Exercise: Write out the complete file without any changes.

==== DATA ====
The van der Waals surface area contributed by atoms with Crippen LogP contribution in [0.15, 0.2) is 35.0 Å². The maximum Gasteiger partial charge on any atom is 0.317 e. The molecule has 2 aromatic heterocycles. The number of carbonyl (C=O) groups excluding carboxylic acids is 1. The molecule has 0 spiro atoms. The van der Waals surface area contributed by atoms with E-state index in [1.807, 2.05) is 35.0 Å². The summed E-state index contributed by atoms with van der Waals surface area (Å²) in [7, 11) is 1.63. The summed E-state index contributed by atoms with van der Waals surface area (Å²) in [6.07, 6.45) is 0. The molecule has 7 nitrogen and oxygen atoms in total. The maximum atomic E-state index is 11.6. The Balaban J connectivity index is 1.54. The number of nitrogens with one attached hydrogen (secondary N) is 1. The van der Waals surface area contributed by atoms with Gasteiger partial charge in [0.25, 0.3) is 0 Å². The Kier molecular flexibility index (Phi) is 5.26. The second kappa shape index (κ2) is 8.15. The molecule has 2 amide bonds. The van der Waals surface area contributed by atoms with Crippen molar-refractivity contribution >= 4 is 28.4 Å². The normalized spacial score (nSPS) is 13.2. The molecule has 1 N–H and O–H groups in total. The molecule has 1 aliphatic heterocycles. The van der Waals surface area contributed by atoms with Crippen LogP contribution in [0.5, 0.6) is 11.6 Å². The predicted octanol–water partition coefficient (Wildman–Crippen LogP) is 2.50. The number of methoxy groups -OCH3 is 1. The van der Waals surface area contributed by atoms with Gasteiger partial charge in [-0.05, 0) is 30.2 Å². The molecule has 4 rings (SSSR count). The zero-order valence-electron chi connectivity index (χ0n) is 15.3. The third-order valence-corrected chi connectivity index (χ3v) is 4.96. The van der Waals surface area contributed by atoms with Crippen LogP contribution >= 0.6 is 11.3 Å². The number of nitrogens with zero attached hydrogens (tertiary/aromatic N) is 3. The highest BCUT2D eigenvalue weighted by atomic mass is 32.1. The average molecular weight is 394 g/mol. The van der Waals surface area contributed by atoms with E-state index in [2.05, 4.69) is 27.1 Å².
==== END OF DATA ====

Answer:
The van der Waals surface area contributed by atoms with Crippen LogP contribution in [0.15, 0.2) is 35.0 Å². The maximum Gasteiger partial charge on any atom is 0.317 e. The molecule has 2 aromatic heterocycles. The number of carbonyl (C=O) groups excluding carboxylic acids is 1. The molecule has 0 spiro atoms. The van der Waals surface area contributed by atoms with E-state index in [1.807, 2.05) is 35.0 Å². The summed E-state index contributed by atoms with van der Waals surface area (Å²) in [7, 11) is 1.63. The summed E-state index contributed by atoms with van der Waals surface area (Å²) in [6.07, 6.45) is 0. The molecule has 7 nitrogen and oxygen atoms in total. The maximum atomic E-state index is 11.6. The Balaban J connectivity index is 1.54. The number of nitrogens with one attached hydrogen (secondary N) is 1. The van der Waals surface area contributed by atoms with Gasteiger partial charge in [0.25, 0.3) is 0 Å². The Kier molecular flexibility index (Phi) is 5.26. The second kappa shape index (κ2) is 8.15. The molecule has 2 amide bonds. The van der Waals surface area contributed by atoms with Crippen molar-refractivity contribution >= 4 is 28.4 Å². The normalized spacial score (nSPS) is 13.2. The molecule has 1 N–H and O–H groups in total. The molecule has 1 aliphatic heterocycles. The van der Waals surface area contributed by atoms with Crippen LogP contribution in [0.5, 0.6) is 11.6 Å². The predicted octanol–water partition coefficient (Wildman–Crippen LogP) is 2.50. The number of methoxy groups -OCH3 is 1. The van der Waals surface area contributed by atoms with Gasteiger partial charge in [-0.05, 0) is 30.2 Å². The molecule has 4 rings (SSSR count). The zero-order valence-electron chi connectivity index (χ0n) is 15.3. The third-order valence-corrected chi connectivity index (χ3v) is 4.96. The van der Waals surface area contributed by atoms with Crippen LogP contribution >= 0.6 is 11.3 Å². The number of nitrogens with zero attached hydrogens (tertiary/aromatic N) is 3. The highest BCUT2D eigenvalue weighted by atomic mass is 32.1. The average molecular weight is 394 g/mol. The van der Waals surface area contributed by atoms with E-state index in [2.05, 4.69) is 27.1 Å².